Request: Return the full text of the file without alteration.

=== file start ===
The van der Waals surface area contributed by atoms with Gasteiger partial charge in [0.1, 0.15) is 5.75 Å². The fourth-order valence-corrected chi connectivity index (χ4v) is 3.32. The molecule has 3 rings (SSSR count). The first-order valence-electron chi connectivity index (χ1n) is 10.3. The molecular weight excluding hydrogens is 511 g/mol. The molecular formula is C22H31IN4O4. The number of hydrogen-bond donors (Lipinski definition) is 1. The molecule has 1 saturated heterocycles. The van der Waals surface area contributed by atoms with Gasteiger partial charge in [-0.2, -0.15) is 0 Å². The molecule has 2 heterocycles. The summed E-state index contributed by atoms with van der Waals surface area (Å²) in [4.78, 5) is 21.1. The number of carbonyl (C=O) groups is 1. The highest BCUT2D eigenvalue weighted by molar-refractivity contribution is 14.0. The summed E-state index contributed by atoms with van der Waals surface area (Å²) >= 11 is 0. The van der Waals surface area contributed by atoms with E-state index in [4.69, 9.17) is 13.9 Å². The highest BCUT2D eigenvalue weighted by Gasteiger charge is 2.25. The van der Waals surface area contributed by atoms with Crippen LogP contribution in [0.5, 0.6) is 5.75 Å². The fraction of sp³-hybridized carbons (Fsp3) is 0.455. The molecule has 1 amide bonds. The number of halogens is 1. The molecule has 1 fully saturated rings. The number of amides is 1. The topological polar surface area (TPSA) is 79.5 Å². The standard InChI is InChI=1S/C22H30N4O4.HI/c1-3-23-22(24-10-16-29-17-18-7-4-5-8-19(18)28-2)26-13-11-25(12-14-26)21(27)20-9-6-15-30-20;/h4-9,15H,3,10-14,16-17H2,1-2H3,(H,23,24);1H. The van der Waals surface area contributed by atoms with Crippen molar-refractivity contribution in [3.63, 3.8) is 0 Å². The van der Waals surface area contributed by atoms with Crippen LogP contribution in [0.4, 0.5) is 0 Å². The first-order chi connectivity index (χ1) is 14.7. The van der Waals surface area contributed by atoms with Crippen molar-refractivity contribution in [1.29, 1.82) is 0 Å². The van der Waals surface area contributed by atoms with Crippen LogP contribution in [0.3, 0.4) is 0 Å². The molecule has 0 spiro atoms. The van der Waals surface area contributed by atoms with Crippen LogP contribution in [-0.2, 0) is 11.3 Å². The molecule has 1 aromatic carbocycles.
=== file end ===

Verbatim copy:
The van der Waals surface area contributed by atoms with Gasteiger partial charge in [0.1, 0.15) is 5.75 Å². The fourth-order valence-corrected chi connectivity index (χ4v) is 3.32. The molecule has 3 rings (SSSR count). The first-order valence-electron chi connectivity index (χ1n) is 10.3. The molecular weight excluding hydrogens is 511 g/mol. The molecular formula is C22H31IN4O4. The number of hydrogen-bond donors (Lipinski definition) is 1. The molecule has 1 saturated heterocycles. The van der Waals surface area contributed by atoms with Gasteiger partial charge in [-0.2, -0.15) is 0 Å². The molecule has 2 heterocycles. The summed E-state index contributed by atoms with van der Waals surface area (Å²) in [4.78, 5) is 21.1. The number of carbonyl (C=O) groups is 1. The highest BCUT2D eigenvalue weighted by molar-refractivity contribution is 14.0. The summed E-state index contributed by atoms with van der Waals surface area (Å²) >= 11 is 0. The van der Waals surface area contributed by atoms with E-state index in [4.69, 9.17) is 13.9 Å². The highest BCUT2D eigenvalue weighted by Gasteiger charge is 2.25. The van der Waals surface area contributed by atoms with Crippen LogP contribution in [0.5, 0.6) is 5.75 Å². The fraction of sp³-hybridized carbons (Fsp3) is 0.455. The molecule has 1 amide bonds. The number of halogens is 1. The molecule has 1 fully saturated rings. The number of amides is 1. The topological polar surface area (TPSA) is 79.5 Å². The standard InChI is InChI=1S/C22H30N4O4.HI/c1-3-23-22(24-10-16-29-17-18-7-4-5-8-19(18)28-2)26-13-11-25(12-14-26)21(27)20-9-6-15-30-20;/h4-9,15H,3,10-14,16-17H2,1-2H3,(H,23,24);1H. The van der Waals surface area contributed by atoms with Crippen molar-refractivity contribution in [3.63, 3.8) is 0 Å². The van der Waals surface area contributed by atoms with Crippen LogP contribution in [0.4, 0.5) is 0 Å². The first-order chi connectivity index (χ1) is 14.7. The van der Waals surface area contributed by atoms with Crippen molar-refractivity contribution in [1.29, 1.82) is 0 Å². The van der Waals surface area contributed by atoms with Crippen LogP contribution in [0.3, 0.4) is 0 Å². The molecule has 0 spiro atoms. The van der Waals surface area contributed by atoms with Crippen LogP contribution in [-0.2, 0) is 11.3 Å². The molecule has 1 aromatic carbocycles.